# Dovetailing in Turing Machines?

I was going through TM here and encountered a term "Dovetailing".

What is exactly the dovetailing in Turing Machines?

Can anyone mind to provide a good explaination with some examples?

Dovetailing is when you simulate two or more Turing machines in parallel on a single Turing machine. Your operating system uses this technique all the time.

Why is dovetailing useful? Here is one example. Suppose that $L$ is recursively enumerable (there is a Turing machine enumerating all words in $L$) and also co-recursively enumerable (there is a Turing machine enumerating all words not in $L$). Then $L$ is recursive (there is a Turing machine that, given a word $x$, decides whether $x \in L$). For the proof, we simulate the first two machines in parallel, wait for $x$ to appear, and the answer accordingly.

How is dovetailing implemented? Typically, we alternately simulate one step of each machine.

In contrast to your operating system, in theoretical computer science we are sometimes interested in dovetailing infinitely many computations. This can be accomplished by running the first machine for one step, then the first two machines for one step, then the first three machines, and so on. Perhaps you will encounter examples illustrating why this is useful later in your academic life.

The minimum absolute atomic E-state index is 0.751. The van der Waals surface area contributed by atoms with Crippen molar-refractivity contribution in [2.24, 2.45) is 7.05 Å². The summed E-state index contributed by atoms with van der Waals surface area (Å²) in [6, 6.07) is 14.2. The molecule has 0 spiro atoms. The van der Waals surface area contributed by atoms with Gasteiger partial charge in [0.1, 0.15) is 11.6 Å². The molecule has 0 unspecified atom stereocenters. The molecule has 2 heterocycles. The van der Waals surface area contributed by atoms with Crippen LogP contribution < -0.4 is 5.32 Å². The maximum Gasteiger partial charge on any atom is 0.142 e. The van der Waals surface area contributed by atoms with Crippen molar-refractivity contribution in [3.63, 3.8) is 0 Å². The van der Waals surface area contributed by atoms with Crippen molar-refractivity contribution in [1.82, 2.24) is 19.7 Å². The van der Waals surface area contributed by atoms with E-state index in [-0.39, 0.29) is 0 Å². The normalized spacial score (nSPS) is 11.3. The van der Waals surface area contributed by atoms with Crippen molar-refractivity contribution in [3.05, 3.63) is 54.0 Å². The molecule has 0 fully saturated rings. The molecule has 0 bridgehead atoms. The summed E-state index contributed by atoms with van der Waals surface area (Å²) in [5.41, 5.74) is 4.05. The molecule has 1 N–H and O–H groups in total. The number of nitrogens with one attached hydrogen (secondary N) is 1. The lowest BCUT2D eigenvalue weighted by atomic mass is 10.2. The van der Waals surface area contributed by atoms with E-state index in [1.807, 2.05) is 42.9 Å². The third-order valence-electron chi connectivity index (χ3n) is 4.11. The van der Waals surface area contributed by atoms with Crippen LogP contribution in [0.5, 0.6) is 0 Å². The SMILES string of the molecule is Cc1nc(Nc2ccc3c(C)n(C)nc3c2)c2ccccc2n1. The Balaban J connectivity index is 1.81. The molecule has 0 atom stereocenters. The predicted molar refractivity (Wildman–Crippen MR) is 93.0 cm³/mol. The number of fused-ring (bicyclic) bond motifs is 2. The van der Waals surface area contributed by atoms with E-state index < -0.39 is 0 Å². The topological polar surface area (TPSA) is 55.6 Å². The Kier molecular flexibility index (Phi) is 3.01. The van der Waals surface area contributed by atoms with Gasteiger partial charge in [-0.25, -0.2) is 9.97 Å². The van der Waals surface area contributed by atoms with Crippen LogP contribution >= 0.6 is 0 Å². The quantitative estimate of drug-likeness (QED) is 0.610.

• Can i use dovetailing here ? L = { < M1,M2 > | M1,M2 are TM's and Ɛ ∈ L(M1) ∪ L(M2) } – Garrick Oct 6 '16 at 5:34
• I think i can dovetail between M1 and M2 and know if any one accepts epsilon, making it RE language . – Garrick Oct 6 '16 at 5:35
• I have one more example that confuses me . Can we apply this techniques here ? L = { < M1,M2 > | M1,M2 are TM's and L(M) = L(M1) ∪ L(M2) } – Garrick Oct 6 '16 at 5:37
• Why is this called dovetailing? – adrianN Oct 6 '16 at 7:24
• @adrianN, because you alternate execution of two machines. It's named after a dovetail joint: upload.wikimedia.org/wikipedia/commons/thumb/6/6a/… (notice the alternation at the join point). – D.W. Oct 6 '16 at 17:14